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Finca Sandoval Salia Manchuela 2008

Syrah/Shiraz from Spain
  • RP90
  • WS90
14.5% ABV
  • JS93
  • RP90
  • RP90
  • WE91
  • WS90
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2.7 3 Ratings
14.5% ABV

Winemaker Notes

50% Syrah, 38% Garnacha Tintorera, 12% Garnacha Tinto

Critical Acclaim

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RP 90
Robert Parker's Wine Advocate
The entry-level 2008 Salia is a blend of 50% Syrah, 38% Garnacha Tintorera, and 12% Garnacha Tinta that went through malolactic in barrel and was aged for 11 months in seasoned French and American oak prior to bottling without fining or filtration. Mineral, blueberry, black cherry, smoke, and floral notes form the nose of this dense, succulent, layered red. It has enough structure to evolve to 2-3 years but can be approached now. It is an outstanding value that over-delivers in a big way.
WS 90
Wine Spectator
A spicy base of cedar and tobacco leaf is layered with subtle notes of damson plum, ripe black cherry and cassis in this supple red that's well-integrated and refined from start to the bresaola-tinged finish. Drink now through 2018. 250 cases imported.
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Finca Sandoval

Finca Sandoval

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Finca Sandoval, Spain
2008 Salia Manchuela
Victor de la Serna's idea was to start a vineyard and winemaking project from scratch, planting top-notch Syrah vines which he felt had more potential than the local large-berried Bobal. Winery is located in Manchuela, Casa Blanca region, province of Cuenca, 140 miles southeast of Madrid. Grapes are sourced from two vineyards with a total of 26 acres planted by Mr. de la Serna. Soils have a dominant clay-limestone component and belong to four different types: sandy-clay (very shallow and very poor), silty-clay soil, deep claylimestone and clay-dominated clay limestone soil. The climate is very harsh continental.

Known for bold reds, crisp whites, and distinctive sparkling and fortified wines, Spain has embraced international varieties and wine styles while continuing to place the primary emphasis upon its own native grapes. Though the country’s climate is diverse, it is generally warm to hot. In the center of the country lies a vast, dry plateau known as the Meseta Central, characterized by extremely hot summers and frequent drought. Because of its location on the Iberian Peninsula, many of Spain’s wine regions are located on or near the milder coast, either of the Bay of Biscay to the north, the Atlantic Ocean to the northwest, or the Mediterranean sea to the south and east. Each of these regions has its own unique soil, climate, and topography, as well as principal grape varieties.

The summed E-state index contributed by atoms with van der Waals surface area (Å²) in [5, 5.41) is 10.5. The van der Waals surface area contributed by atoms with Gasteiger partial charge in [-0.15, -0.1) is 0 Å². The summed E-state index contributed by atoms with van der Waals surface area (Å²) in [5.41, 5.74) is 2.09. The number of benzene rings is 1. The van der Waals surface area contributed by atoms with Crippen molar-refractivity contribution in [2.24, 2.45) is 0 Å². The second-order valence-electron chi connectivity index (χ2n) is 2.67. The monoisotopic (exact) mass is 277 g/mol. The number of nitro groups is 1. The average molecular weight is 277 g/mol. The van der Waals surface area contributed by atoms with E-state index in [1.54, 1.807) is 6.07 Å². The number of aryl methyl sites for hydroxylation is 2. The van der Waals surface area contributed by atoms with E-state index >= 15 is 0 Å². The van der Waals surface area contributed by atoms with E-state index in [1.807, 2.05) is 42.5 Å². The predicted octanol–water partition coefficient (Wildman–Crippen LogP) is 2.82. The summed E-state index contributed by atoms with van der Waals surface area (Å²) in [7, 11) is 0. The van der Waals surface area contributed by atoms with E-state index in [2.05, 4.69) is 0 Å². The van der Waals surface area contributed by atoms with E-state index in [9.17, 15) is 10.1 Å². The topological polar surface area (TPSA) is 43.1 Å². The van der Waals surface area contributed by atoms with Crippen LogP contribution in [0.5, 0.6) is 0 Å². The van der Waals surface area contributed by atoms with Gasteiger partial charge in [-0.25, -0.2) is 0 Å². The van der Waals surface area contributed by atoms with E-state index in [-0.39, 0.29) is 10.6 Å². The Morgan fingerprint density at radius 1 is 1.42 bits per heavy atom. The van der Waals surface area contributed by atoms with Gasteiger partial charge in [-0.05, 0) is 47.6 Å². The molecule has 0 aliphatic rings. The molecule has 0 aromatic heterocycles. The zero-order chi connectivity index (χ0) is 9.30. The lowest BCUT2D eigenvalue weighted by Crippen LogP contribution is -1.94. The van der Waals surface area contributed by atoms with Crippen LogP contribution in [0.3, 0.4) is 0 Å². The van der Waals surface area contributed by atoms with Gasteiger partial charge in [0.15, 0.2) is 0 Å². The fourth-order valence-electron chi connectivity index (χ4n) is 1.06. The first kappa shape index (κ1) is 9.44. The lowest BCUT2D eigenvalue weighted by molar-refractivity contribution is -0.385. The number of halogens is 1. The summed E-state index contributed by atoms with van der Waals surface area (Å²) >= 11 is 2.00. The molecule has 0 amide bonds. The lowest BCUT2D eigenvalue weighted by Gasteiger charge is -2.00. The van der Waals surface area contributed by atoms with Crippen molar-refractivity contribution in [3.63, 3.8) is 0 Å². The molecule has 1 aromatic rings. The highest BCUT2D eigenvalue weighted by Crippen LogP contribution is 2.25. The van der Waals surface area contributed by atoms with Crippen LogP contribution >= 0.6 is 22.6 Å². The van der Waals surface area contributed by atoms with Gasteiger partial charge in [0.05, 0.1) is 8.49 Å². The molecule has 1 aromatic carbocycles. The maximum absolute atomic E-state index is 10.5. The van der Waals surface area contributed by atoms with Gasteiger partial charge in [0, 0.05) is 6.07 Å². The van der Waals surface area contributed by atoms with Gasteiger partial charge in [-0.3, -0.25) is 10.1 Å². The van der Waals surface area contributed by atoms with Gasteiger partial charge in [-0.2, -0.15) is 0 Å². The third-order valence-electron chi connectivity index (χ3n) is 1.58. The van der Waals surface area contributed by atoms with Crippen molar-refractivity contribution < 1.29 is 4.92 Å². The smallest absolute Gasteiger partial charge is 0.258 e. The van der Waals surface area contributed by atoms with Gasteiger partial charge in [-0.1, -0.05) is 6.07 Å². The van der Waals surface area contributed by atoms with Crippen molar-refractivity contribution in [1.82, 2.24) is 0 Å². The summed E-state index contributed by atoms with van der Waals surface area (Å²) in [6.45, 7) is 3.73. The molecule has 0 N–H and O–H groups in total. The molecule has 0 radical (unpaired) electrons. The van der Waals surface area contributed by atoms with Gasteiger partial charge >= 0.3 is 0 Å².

In the cool, damp northwest region of Galicia, refreshing white Albariño and Verdejo dominate, though elsewhere the most popular wines are generally red. Rioja is Spain’s best-known region, where earthy, age-worthy reds are made from Tempranillo and Garnacha (Grenache), as well as rich, nutty whites from Viura. Ribera del Duero produces opulent, fruity, top-quality wines from almost exclusively Tempranillo. Priorat, a sub-region of Catalonia, blends Garnacha with Cariñena (Carignan) to make bold, full-bodied wines with a hint of earthiness. Catalonia is also home to Cava, a sparkling wine made in the traditional method but from indigenous varieties. Sherry, Spain’s famous fortified wine, is produced in a wide range of styles from dry to lusciously sweet at the country’s southern tip in Jerez. Since the 1990s, international varieties like Cabernet Sauvignon, Merlot, and Sauvignon Blanc have been steadily increasing in importance in several regions.

Syrah/Shiraz

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Marked by unmistakable aromatics, a savory palate, and an elegant texture, Syrah is capable of producing fascinatingly complex and long-lived wines with a stunning purple hue. Native to the Northern Rhône, Syrah’s best examples are found in Hermitage and Côte-Rôtie. It is also an important component of the GSM blends of the Southern Rhône and beyond, alongside Grenache and Mourvèdre. Both varietal Syrah and GSM blends are common in Australia and California and are gaining popularity in Washington State. In Australia, Syrah is known by the synonym Shiraz, which tends to indicate a bolder, fruit-driven style of wine, and is occasionally blended with Cabernet Sauvignon for added depth and structure.

In the Glass

At its best, Syrah shows aromas and flavors of purple fruits, fragrant violets, baking spice, white pepper, smoke, and even bacon fat. Many examples from California aim to recreate this savory style, while others focus more on concentrated fruit flavors. In Australia, under the name Shiraz, it shines as that country’s unofficial signature red grape, producing deep, dark, intense, and often jammy reds.

Perfect Pairings

Cool-climate Syrah, with its peppery spices, is a natural match with flavorful Moroccan-spiced lamb dishes, where the spice is more about flavor than heat. With Australian Shiraz, grown in warmer regions, heavy meat dishes with abundant protein and fat are a necessity to match the intensity of the wine.

Sommelier Secret

Due to the success of Australian “Shiraz,” this synonym for Syrah has been adopted by winemakers throughout the world. If the label says “Shiraz,” you can typically expect a plush, fruity, and potent wine made in the Australian style. New World "Syrah" will generally more closely resemble the French style.

TEMSALIA_2008 Item# 110633

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